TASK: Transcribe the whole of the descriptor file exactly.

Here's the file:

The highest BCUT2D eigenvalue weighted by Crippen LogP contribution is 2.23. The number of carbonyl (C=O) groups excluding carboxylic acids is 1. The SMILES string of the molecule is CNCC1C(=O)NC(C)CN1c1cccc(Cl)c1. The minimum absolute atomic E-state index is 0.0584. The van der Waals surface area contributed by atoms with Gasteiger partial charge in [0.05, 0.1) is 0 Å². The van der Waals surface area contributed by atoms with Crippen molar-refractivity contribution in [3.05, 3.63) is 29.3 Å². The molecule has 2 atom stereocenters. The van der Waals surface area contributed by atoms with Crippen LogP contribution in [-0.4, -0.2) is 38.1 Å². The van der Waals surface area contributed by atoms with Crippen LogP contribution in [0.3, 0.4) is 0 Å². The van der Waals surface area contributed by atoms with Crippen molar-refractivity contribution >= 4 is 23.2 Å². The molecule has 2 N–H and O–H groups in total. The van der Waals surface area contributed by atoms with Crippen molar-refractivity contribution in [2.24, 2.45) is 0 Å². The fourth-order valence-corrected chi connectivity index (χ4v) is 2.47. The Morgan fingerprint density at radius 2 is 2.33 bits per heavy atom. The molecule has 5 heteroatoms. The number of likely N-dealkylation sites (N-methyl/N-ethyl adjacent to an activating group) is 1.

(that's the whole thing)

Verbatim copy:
The highest BCUT2D eigenvalue weighted by Crippen LogP contribution is 2.23. The number of carbonyl (C=O) groups excluding carboxylic acids is 1. The SMILES string of the molecule is CNCC1C(=O)NC(C)CN1c1cccc(Cl)c1. The minimum absolute atomic E-state index is 0.0584. The van der Waals surface area contributed by atoms with Gasteiger partial charge in [0.05, 0.1) is 0 Å². The van der Waals surface area contributed by atoms with Crippen molar-refractivity contribution in [3.05, 3.63) is 29.3 Å². The molecule has 2 atom stereocenters. The van der Waals surface area contributed by atoms with Crippen LogP contribution in [-0.4, -0.2) is 38.1 Å². The van der Waals surface area contributed by atoms with Crippen LogP contribution in [0.3, 0.4) is 0 Å². The van der Waals surface area contributed by atoms with Crippen molar-refractivity contribution >= 4 is 23.2 Å². The molecule has 2 N–H and O–H groups in total. The van der Waals surface area contributed by atoms with Crippen molar-refractivity contribution in [2.24, 2.45) is 0 Å². The fourth-order valence-corrected chi connectivity index (χ4v) is 2.47. The Morgan fingerprint density at radius 2 is 2.33 bits per heavy atom. The molecule has 5 heteroatoms. The number of likely N-dealkylation sites (N-methyl/N-ethyl adjacent to an activating group) is 1.